Pictorial map conveying American military might on the eve of the Second World War

Lambert Guenther, SAFEGUARDING OUR AMERICAN LIBERTY. New York: C. S. Hammond & Co., 1941.
Color halftone print, 30 7/8”h x 21 ¼”w at neat line plus margins. Mounted on heavy canvas, poster style. Mended edge tears, including a few extending into printed image, and a 2” x 3” area of lower right corner reinstated in facsimile by hand, visible only on close inspection.
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A spectacular pictorial map designed to convey United States’ military might and preparedness, produced as war raged in Europe but prior to the Japanese attack on Pearl Harbor. Recently featured in two important volumes on 20th-century mapping, Curtis and Pedersen’s War Map: Pictorial Conflict Maps 1900-1950 and Hornsby’s Picturing America: The Golden Age of Pictorial Maps. 

This large and colorful image features a world map centered on the United States, with tiny symbols denoting American and British military bases and a network of lines indicating air distances. The United States is shown divided into territories assigned to its nine Army Corps, while its borders are picked out in red, white and blue. Far offshore two concentric “plane” and “fleet patrol belts” protect the country from foreign aggression. Above and below the map are outsized depictions of American warships and military aircraft, with notes giving statistics about numbers of warships of various types, both built and under construction. The poster is surmounted by a Stars-and-Stripes banner and an eagle clutching a ribbon bearing George Washington’s assertion that “To be prepared for war is one of the most effectual means of preserving peace.” The one discordant touch is a brief note at right mentioning that the map was “prepared exclusively for Thom Mc An Shoes”!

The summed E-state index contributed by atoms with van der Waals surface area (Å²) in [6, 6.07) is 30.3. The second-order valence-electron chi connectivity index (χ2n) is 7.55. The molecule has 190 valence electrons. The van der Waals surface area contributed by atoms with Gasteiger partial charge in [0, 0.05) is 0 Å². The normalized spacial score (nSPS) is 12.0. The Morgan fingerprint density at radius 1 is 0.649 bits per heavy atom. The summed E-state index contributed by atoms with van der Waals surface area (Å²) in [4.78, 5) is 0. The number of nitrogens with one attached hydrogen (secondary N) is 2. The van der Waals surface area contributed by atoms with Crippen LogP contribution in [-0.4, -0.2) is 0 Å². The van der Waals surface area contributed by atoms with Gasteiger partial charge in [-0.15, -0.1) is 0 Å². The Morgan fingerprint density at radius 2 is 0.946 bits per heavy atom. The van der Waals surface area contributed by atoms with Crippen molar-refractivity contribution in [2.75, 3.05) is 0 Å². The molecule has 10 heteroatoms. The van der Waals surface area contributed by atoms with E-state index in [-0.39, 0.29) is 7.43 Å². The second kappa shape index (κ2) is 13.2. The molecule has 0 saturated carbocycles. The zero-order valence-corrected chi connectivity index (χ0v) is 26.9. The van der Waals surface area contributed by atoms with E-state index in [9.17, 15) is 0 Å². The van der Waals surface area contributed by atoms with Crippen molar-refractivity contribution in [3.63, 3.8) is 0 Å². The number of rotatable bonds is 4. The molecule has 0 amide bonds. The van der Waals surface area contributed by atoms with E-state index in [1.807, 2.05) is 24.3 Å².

The persuasive message of the map was that, even as conflict raged in Europe and Asia, the military might and preparedness of the United States would keep it safe from foreign aggression. In fact, the American military was at the time underequipped and underprepared, and, as Stephen Hornsby puts it, “The propaganda value of this pictorial map would be sorely tested by the Japanese attack on Pearl Harbor.” (p. 232) Yet there was a fundamental underlying truth to the message: Thousands of miles of ocean provided the country with a vital barrier to invasion of the mainland, which afforded it time to amass the millions of men (and women) and mountains of materiel that would eventually overwhelm the Axis.

References
Curtis & Pedersen, War Map: Pictorial Conflict Maps 1900-1950, pp. 134-35 (illus.) Hornsby, Picturing America: The Golden Age of Pictorial Maps, pp. 225 and 232 (illus.) Rumsey #12033. OCLC 12620278, giving examples only at University of North Carolina-Chapel Hill and the Pritzker Military Library (October 2018).